The defense learned some of this information only five weeks before trial and was blocked from referring to it at trial, as it was under seal pending completion of the investigation. The defense requested that trial be postponed until the investigation concluded so that the entire story could be presented to the jury, but this was denied. Incredibly, the prosecution’s reason to preclude this information from trial was that Ross should have a speedy trial, and that revealing it to the jury would impede the ongoing investigation. We subsequently learned that the agents were aware that they were under investigation at the time, and had been for months. The investigation would not have been impeded.
We believe this corruption casts doubt on much of the evidence gathered by the government and raises questions about all aspects of the investigation. Yet it was kept under seal during the trial, depriving the jury of essential facts, and Ross of due process and a fair trial. Even after the agents’ arrest the extent of the corruption is not known. There is evidence still under seal and many of their emails remain encrypted.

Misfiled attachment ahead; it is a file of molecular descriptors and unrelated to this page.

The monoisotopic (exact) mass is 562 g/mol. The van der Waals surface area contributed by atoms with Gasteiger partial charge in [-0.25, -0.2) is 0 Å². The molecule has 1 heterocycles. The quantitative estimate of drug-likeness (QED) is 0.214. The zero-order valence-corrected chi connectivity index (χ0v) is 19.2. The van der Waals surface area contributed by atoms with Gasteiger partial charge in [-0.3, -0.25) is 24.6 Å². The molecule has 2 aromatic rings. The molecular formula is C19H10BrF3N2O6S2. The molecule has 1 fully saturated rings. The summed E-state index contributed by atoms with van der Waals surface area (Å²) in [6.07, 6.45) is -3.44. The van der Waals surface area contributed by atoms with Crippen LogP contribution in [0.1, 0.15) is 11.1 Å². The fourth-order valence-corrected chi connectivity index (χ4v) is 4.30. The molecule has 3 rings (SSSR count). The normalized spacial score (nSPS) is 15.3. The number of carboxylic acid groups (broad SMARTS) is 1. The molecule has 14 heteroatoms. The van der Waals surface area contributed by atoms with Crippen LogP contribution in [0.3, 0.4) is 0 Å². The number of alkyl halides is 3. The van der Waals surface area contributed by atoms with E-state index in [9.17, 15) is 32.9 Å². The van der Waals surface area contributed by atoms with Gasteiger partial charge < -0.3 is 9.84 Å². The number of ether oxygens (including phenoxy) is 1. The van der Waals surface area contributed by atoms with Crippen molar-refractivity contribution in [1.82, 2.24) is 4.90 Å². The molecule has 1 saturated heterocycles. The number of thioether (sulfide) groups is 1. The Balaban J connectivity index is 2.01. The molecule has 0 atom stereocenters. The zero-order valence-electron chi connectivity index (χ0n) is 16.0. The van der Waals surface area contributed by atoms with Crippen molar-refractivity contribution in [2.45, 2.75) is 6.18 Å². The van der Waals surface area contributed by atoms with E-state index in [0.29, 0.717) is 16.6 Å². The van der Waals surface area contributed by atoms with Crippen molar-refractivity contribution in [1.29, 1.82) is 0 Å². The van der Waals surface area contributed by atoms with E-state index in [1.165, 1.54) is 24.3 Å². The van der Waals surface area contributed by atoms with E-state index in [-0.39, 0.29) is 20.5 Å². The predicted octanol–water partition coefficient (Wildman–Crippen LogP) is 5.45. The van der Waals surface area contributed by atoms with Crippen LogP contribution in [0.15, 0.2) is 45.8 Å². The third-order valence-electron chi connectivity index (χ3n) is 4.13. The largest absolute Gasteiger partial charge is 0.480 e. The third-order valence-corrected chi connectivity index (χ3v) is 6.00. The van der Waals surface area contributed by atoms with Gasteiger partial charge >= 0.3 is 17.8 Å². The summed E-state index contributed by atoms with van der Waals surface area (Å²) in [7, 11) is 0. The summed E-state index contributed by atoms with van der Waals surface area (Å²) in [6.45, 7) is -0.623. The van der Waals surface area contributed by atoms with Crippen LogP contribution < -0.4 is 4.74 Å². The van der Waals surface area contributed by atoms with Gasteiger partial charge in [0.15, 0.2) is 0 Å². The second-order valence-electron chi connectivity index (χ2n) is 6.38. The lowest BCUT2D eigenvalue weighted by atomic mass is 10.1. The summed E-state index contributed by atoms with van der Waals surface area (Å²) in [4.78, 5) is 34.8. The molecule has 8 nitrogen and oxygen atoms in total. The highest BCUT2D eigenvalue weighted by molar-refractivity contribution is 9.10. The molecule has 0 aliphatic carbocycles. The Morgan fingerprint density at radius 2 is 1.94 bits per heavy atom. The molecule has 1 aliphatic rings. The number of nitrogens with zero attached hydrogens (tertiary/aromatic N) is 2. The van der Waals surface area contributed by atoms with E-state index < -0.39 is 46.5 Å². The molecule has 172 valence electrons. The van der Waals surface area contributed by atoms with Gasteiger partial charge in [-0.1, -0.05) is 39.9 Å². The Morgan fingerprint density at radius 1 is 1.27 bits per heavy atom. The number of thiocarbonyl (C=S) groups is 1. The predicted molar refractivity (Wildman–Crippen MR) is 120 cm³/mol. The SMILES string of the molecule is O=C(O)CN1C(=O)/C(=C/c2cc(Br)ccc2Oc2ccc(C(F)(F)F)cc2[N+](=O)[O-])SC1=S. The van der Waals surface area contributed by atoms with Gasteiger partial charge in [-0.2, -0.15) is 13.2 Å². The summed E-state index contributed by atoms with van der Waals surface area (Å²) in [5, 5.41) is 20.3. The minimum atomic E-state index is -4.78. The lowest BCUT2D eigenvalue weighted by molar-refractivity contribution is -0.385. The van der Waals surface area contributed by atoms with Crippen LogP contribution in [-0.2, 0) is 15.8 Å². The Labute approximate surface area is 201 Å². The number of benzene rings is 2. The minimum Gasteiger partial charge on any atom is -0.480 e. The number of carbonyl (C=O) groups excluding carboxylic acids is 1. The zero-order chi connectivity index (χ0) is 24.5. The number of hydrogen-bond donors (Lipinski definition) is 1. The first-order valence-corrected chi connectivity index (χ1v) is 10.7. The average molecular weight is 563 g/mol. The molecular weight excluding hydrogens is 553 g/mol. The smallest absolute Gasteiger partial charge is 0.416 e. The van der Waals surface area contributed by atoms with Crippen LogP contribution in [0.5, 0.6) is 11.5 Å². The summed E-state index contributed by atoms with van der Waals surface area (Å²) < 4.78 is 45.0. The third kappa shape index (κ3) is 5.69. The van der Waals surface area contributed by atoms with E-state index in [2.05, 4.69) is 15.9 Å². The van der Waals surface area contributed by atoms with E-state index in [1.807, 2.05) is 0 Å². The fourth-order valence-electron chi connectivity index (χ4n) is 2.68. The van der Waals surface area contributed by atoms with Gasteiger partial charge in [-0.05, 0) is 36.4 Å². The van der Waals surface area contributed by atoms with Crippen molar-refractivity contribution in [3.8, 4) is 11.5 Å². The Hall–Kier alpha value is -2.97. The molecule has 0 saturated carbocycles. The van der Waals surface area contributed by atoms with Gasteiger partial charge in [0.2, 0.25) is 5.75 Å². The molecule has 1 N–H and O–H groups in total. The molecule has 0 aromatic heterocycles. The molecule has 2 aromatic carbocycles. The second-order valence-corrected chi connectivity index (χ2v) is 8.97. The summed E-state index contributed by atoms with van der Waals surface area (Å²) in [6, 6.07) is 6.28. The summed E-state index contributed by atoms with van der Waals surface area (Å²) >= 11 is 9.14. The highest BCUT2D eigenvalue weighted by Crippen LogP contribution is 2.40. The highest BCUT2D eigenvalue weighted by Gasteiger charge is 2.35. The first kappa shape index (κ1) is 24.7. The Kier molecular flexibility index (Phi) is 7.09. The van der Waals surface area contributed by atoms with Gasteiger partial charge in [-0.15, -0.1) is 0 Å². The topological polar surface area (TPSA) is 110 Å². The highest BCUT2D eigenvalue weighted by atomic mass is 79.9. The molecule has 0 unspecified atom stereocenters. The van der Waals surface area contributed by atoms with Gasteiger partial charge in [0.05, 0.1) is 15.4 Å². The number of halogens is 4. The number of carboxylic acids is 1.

In addition, agent Carl Mark Force played the single biggest role in the most damning charges leveled against Ross: allegedly organizing a murder (which never occurred). The government did not charge Ross with this at trial, but it remains in an indictment in Maryland, where the corrupt agents were operating. It was also discussed in the New York trial and at sentencing, despite being uncharged and unproven.
We agree with Ross’ attorneys that the trial was far from fair. The jury was not allowed to hear the government’s own evidence, favorable to Ross, or the fact that there was extensive internal corruption. Defense witnesses were blocked from testifying. And Ross’s attorney was hamstrung, unable to effectively cross examine government witnesses. It was a one-sided presentation of only the government’s narrative that precluded much information favorable to Ross.